Microsoft and Do Not Track: Internet Explorer’s new privacy push

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ie9Microsoft announced it will ship IE9 with new ways that users can opt-in for tracking protection.  Is privacy going mainstream?

Microsoft’s new IE browser now plans to come out of the box with the ability to block different lists of advertisers and other companies that insert hidden tracking technologies (using all sorts of methods) into the web pages you visit from your computer.   These technologies interact with your browser to build up detailed profiles of what “you,” the user, is doing all over the web, every day.

As these technologies have evolved, various pro-consumer factions have had to maintain growing lists (view a technical example) of specific sites or technologies that get inserted into sites, that are deemed to invade privacy, serve unwanted ads, or act even more maliciously.

The concept of such lists should be familiar to regular users who have Anti-Virus software installed on their machines.  Companies like Norton, Symantec, Intel/Macafee, and AVG have to constantly keep lists of new viruses, then push them out as updates to us to put on our machines in order to stay safe.

Structurally, lists of privacy tracking technologies are no different than viruses: big lists of items that the browser (in this case, Internet Explorer 9) can learn to avoid loading or taking requests from.

Since Microsoft, like Google, also happens to be a big online advertising company, this is a pretty bold move.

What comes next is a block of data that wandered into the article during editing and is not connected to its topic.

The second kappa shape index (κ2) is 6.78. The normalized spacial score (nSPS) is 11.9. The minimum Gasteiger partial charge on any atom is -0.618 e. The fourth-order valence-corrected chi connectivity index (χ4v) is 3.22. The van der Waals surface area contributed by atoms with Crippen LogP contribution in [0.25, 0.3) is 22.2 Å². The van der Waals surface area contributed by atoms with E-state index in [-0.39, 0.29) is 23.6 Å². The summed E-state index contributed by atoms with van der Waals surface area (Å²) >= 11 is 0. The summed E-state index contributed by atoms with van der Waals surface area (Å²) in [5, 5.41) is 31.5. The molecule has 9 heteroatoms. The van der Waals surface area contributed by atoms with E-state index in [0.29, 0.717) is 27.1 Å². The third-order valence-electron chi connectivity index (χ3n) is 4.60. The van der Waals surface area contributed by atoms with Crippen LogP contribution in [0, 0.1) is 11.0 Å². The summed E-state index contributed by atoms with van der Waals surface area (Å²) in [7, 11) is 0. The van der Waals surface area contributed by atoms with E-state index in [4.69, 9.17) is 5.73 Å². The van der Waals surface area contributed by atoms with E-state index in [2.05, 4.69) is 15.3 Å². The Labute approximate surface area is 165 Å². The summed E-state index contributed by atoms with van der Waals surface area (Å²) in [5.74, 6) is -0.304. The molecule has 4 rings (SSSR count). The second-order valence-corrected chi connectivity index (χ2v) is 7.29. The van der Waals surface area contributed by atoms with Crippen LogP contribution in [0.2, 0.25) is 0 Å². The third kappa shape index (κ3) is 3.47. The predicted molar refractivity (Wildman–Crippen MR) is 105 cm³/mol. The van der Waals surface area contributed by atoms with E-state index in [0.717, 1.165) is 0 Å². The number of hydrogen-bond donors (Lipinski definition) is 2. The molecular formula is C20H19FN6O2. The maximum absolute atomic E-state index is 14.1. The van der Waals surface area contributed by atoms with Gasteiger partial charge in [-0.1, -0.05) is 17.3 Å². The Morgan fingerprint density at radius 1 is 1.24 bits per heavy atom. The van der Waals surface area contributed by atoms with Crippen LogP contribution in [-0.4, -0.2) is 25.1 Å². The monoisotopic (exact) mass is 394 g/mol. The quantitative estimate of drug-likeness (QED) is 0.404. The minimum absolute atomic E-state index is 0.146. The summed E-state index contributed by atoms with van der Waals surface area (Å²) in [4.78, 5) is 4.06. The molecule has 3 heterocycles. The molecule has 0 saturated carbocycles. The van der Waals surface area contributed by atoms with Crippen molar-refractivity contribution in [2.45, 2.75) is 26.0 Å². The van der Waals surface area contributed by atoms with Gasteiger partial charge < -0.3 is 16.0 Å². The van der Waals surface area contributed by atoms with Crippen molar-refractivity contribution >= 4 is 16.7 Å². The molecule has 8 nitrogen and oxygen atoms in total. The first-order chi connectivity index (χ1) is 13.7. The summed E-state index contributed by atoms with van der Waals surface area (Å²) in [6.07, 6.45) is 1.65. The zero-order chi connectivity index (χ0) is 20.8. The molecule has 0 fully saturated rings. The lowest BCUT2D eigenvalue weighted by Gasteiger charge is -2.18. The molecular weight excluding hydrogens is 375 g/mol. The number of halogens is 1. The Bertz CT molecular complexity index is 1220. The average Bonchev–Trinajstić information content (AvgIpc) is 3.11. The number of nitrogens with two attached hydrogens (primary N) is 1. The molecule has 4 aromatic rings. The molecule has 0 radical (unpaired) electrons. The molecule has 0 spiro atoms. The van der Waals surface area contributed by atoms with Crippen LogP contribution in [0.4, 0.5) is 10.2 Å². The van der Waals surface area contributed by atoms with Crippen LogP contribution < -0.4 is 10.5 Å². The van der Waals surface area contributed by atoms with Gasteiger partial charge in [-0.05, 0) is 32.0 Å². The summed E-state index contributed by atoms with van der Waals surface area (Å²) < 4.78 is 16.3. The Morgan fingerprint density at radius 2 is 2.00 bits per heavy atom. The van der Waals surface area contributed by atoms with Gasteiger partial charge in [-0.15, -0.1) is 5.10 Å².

As Chris Soghoian, the original creator of TACO points out in his blog, it will be interesting to see what the response is from Mozilla and from Google (the biggest online advertiser).

Whats the big picture?  This won’t be enough to give a regular user what they think of as online privacy.

Technology moves fast and one really can’t focus on a single thing like Do Not Track lists because companies will use new ways and other online identifier like and IP address, Facebook ID, or your private email to monitor you.  To have the kind of privacy web users enjoyed by default 5 years ago, the average person needs to have software that selectively controls the secret harvesting of all of these kinds of identifiers (and more).

This is precisely why Abine’s Privacy Suite was created – because most of us don’t have time to do the multiple things required for basic privacy and then keep them up to date.  It’s free and can be downloaded here.

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